Minnery admitted Dobson had violated his pledge, but also responded to a principled challenge with a pragmatic hypothetical. He asked me why we shouldn't support a candidate who was 99 percent pro-life except in cases of rape and incest. I responded that God's law says, "Do not murder," and does not allow for sub-sections, addendums, clauses, distinctions and exceptions. It is, after all, an absolute, is it not? I then asked him if he could find me one biblical example of "the lesser of two evils" pragmatism he was advocating.

He could not.

"The Emerging Brave New World" covers the gradual dehumanization of human beings that has invaded American culture.

I can understand why non-Christians, or Christians who have lost all their biblical senses because they're unevenly yoked to the political system, may find Mr. Minnery's pragmatic hypothetical reasonable. Before I was a Christian, I also thought, spoke and reasoned as a child. However, the hypothetical has real-world consequences.

1165_1211999991They are, in my view, pushing back the Christian right at a time when the movement is dying. Indeed, they are helping to bury it. These very, very conservative folks applaud the positions advocated by talk show host Steve Deace.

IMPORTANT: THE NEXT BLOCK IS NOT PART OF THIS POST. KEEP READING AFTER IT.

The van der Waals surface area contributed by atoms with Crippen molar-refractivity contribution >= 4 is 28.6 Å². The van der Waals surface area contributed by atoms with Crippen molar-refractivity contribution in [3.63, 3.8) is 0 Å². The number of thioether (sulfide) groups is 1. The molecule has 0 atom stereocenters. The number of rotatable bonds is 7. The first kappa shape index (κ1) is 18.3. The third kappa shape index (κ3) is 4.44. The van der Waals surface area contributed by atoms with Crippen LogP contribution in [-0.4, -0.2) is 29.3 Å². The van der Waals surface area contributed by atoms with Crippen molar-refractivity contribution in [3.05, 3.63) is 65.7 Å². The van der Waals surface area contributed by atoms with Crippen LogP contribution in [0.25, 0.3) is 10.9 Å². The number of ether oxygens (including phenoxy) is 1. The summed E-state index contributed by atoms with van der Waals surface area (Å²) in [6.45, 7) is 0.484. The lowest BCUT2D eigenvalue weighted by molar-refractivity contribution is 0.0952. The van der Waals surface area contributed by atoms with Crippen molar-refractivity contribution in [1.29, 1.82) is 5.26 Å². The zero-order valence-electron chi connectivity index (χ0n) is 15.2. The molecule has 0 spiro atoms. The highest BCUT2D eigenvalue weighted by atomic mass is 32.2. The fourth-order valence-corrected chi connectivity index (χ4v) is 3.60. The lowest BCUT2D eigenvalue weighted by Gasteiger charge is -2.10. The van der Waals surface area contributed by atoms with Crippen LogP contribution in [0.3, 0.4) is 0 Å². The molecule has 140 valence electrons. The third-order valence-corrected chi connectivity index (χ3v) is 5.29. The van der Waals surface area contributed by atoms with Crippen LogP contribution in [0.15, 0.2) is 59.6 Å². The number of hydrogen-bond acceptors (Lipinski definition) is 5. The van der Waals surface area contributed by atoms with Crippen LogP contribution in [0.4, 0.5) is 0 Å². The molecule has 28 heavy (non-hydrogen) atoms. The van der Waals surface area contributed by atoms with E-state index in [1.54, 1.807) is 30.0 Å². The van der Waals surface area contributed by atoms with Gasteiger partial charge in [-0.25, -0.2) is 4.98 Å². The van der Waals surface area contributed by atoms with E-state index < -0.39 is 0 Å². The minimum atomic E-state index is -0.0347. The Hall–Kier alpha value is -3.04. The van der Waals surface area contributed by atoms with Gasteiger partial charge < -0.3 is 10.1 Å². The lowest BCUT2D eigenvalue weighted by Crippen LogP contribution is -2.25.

The confrontation between Deace, a former sport's journalist, and Tom Minnery, of Focus on the Family, is intense and confrontational, just like the old fundamentalist wars about Darwin and the Bible. I expect this type of residual fundamentalism will not die anytime soon. Indeed, if fear drives this response, as I believe it often does, then there is a great deal of room for more fear in our culture in the days ahead, or so it seems now. This view says "deal making" is dead. Even if we engage with the political parties we must not become an arm of one or the other.

To give you some idea of Deace's approach he begins a long blog screed on all that ails America with this sentence: "So much to comment on as the world falls apart . . . " Well, this works if you agree with his basic premise. And many conservative Christians do. But many younger Christians do not. The struggle between the two views is growing and will likely not decrease soon.

But this approach also says, "My way (seen as God's way of course) or the highway!" Deace's confrontational approach may play well in some places but overall it will never reach the younger Christians that I know and talk with day-to-day. Deace's approach sees these young Christians as a part of the problem, not the solution. We clearly differ since I am driven by a missional vision of culture, not a strongly political one.